While China has consistently supported UN sanctions against North Korea, one expert said it had an ambivalent relationship with its southern neighbor and that Sino-North Korean relations had deteriorated since Kim Jong Un came to power in 2011.
"China's priority is stability in the region, as well as domestic stability, and part of that is an alliance with its neighbor North Korea," Alison Evans, deputy head of Asia-Pacific country risk at IHS Markit, told CNBC on Thursday.
"However, North Korea is a bit like a belligerent little brother causing trouble for China," she said, noting that a number of North Korea's missile tests this year had occurred during China's hosting of high-profile events.
"By doing this, North Korea has caused China to lose face and it just shows that North Korea is not behaving in a way that keeps its allies in mind," she said.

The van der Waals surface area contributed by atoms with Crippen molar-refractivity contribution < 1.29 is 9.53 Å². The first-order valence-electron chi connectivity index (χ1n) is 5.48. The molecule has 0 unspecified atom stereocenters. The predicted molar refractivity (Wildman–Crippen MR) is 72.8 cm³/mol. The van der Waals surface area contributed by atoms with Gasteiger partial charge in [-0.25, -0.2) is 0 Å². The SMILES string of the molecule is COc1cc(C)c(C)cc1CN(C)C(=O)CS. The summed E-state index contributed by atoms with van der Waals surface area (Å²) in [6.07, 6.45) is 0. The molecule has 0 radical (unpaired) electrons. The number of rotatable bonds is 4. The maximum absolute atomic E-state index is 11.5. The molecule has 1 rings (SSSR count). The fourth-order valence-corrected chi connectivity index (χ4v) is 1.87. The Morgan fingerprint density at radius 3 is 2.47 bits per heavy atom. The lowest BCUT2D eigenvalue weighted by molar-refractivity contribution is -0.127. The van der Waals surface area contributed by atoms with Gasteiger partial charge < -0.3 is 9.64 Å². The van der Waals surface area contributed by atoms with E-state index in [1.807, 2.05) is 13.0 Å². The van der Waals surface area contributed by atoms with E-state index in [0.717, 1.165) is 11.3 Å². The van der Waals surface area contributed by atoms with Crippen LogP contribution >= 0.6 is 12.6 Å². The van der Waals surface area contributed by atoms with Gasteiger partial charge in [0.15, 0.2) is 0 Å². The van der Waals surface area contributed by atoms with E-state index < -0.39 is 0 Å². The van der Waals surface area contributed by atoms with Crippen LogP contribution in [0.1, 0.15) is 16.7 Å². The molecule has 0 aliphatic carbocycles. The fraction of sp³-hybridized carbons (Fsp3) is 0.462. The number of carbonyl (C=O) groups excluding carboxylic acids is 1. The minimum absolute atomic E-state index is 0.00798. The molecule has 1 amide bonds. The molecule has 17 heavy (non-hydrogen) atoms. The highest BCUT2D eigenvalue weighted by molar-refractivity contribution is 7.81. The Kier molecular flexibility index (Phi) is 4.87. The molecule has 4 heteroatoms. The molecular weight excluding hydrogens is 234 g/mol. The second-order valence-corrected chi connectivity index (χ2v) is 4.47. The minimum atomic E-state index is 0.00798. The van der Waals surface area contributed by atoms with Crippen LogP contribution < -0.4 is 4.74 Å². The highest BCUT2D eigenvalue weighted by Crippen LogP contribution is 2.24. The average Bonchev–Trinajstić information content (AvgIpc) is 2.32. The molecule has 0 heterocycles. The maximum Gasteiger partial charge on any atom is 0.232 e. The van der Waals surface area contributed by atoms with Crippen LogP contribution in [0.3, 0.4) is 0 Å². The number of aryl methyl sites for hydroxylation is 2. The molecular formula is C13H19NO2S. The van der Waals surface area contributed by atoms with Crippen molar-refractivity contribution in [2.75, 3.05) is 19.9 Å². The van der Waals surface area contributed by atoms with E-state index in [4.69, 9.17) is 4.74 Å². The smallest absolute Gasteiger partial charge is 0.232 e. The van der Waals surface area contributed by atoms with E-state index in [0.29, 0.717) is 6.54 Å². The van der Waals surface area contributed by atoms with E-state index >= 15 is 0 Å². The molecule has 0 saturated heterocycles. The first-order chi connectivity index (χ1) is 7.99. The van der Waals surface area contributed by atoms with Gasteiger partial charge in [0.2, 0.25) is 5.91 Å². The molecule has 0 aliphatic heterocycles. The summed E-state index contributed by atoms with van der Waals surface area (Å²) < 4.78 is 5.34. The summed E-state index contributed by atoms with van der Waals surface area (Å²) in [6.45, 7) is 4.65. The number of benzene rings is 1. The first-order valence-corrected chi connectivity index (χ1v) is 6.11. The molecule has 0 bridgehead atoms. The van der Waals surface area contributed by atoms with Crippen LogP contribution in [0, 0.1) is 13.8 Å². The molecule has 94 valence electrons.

Implementing sanctions, then, has been a way for China to "punish" North Korea and yet it has suggested it was prepared to defend the country if the U.S. attacked it, according to an editorial in Chinese state run newspaper The Global Times.
Evans noted that, ultimately, for China it was important to secure its strategic interests, and that meant stopping U.S. influence spreading in the region.
"China would defend North Korea not because it's an ally but because it's in China's strategic interests to have an allied Communist state as a buffer state rather than a Korean peninsula unified under a South Korean flag," she said.
China is not the only country ready to defend North Korea from foreign, and particularly U.S., interference. Foreign Minister Sergey Lavrov said Thursday that the U.S. could have deliberately provoked North Korea to take tough actions, according to Russian state news agency TASS.
"Washington's recent steps seem to be deliberately aimed at provoking Pyongyang to take some tough actions," he said. The U.S. should openly say if its provocative actions are aimed at destroying North Korea," he added, according to the news agency.